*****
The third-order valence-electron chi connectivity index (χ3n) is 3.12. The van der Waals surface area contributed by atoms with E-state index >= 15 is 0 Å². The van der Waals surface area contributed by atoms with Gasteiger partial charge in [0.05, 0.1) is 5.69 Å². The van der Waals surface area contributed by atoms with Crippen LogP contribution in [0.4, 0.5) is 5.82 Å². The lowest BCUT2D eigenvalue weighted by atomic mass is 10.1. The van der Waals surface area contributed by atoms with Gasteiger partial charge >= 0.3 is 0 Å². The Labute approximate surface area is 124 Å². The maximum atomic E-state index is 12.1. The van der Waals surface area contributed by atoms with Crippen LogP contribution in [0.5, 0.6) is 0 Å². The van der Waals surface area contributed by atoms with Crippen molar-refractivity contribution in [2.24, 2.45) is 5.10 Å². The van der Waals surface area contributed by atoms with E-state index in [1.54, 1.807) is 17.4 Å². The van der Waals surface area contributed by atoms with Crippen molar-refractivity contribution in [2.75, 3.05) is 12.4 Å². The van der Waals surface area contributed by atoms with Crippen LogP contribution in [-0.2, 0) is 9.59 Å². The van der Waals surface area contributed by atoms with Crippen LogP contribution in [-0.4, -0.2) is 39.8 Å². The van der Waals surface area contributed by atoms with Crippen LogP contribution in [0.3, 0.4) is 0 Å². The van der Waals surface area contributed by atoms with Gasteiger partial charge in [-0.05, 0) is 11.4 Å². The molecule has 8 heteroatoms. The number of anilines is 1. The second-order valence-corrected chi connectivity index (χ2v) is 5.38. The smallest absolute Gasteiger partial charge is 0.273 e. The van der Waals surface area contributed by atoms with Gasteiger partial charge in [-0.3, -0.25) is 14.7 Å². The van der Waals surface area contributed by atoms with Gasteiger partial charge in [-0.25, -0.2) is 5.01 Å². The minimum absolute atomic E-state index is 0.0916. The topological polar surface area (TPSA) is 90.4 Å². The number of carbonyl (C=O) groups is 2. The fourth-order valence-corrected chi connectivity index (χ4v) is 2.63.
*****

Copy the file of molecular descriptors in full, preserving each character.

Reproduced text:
The third-order valence-electron chi connectivity index (χ3n) is 3.12. The van der Waals surface area contributed by atoms with E-state index >= 15 is 0 Å². The van der Waals surface area contributed by atoms with Gasteiger partial charge in [0.05, 0.1) is 5.69 Å². The van der Waals surface area contributed by atoms with Crippen LogP contribution in [0.4, 0.5) is 5.82 Å². The lowest BCUT2D eigenvalue weighted by atomic mass is 10.1. The van der Waals surface area contributed by atoms with Gasteiger partial charge >= 0.3 is 0 Å². The Labute approximate surface area is 124 Å². The maximum atomic E-state index is 12.1. The van der Waals surface area contributed by atoms with Crippen LogP contribution in [0.5, 0.6) is 0 Å². The van der Waals surface area contributed by atoms with Crippen molar-refractivity contribution in [2.24, 2.45) is 5.10 Å². The van der Waals surface area contributed by atoms with E-state index in [1.54, 1.807) is 17.4 Å². The van der Waals surface area contributed by atoms with Crippen molar-refractivity contribution in [2.75, 3.05) is 12.4 Å². The van der Waals surface area contributed by atoms with Crippen LogP contribution in [-0.2, 0) is 9.59 Å². The van der Waals surface area contributed by atoms with Crippen LogP contribution in [-0.4, -0.2) is 39.8 Å². The van der Waals surface area contributed by atoms with Crippen LogP contribution in [0.3, 0.4) is 0 Å². The van der Waals surface area contributed by atoms with Gasteiger partial charge in [-0.05, 0) is 11.4 Å². The molecule has 8 heteroatoms. The number of anilines is 1. The second-order valence-corrected chi connectivity index (χ2v) is 5.38. The smallest absolute Gasteiger partial charge is 0.273 e. The van der Waals surface area contributed by atoms with Gasteiger partial charge in [-0.3, -0.25) is 14.7 Å². The van der Waals surface area contributed by atoms with Gasteiger partial charge in [-0.25, -0.2) is 5.01 Å². The minimum absolute atomic E-state index is 0.0916. The topological polar surface area (TPSA) is 90.4 Å². The number of carbonyl (C=O) groups is 2. The fourth-order valence-corrected chi connectivity index (χ4v) is 2.63.